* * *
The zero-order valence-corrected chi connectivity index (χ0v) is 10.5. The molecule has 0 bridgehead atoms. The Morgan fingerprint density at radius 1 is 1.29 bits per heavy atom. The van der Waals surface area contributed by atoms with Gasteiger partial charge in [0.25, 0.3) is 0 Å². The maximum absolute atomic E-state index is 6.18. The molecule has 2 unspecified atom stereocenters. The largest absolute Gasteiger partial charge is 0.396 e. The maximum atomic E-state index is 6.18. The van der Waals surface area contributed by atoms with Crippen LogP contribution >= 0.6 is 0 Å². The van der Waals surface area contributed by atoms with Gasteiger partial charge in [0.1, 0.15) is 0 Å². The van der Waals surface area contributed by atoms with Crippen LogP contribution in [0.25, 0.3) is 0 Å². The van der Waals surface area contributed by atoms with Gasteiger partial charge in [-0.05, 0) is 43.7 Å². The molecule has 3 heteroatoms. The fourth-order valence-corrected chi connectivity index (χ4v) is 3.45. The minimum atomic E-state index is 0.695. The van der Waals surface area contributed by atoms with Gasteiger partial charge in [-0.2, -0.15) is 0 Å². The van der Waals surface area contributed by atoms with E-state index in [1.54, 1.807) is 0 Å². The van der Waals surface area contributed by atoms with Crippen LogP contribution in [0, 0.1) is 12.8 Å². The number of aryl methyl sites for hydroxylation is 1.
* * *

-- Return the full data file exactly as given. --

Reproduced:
The zero-order valence-corrected chi connectivity index (χ0v) is 10.5. The molecule has 0 bridgehead atoms. The Morgan fingerprint density at radius 1 is 1.29 bits per heavy atom. The van der Waals surface area contributed by atoms with Gasteiger partial charge in [0.25, 0.3) is 0 Å². The maximum absolute atomic E-state index is 6.18. The molecule has 2 unspecified atom stereocenters. The largest absolute Gasteiger partial charge is 0.396 e. The maximum atomic E-state index is 6.18. The van der Waals surface area contributed by atoms with Crippen LogP contribution >= 0.6 is 0 Å². The van der Waals surface area contributed by atoms with Gasteiger partial charge in [0.1, 0.15) is 0 Å². The van der Waals surface area contributed by atoms with Crippen LogP contribution in [0.25, 0.3) is 0 Å². The van der Waals surface area contributed by atoms with Gasteiger partial charge in [-0.05, 0) is 43.7 Å². The molecule has 3 heteroatoms. The fourth-order valence-corrected chi connectivity index (χ4v) is 3.45. The minimum atomic E-state index is 0.695. The van der Waals surface area contributed by atoms with Gasteiger partial charge in [-0.2, -0.15) is 0 Å². The van der Waals surface area contributed by atoms with E-state index in [1.54, 1.807) is 0 Å². The van der Waals surface area contributed by atoms with Crippen LogP contribution in [0, 0.1) is 12.8 Å². The number of aryl methyl sites for hydroxylation is 1.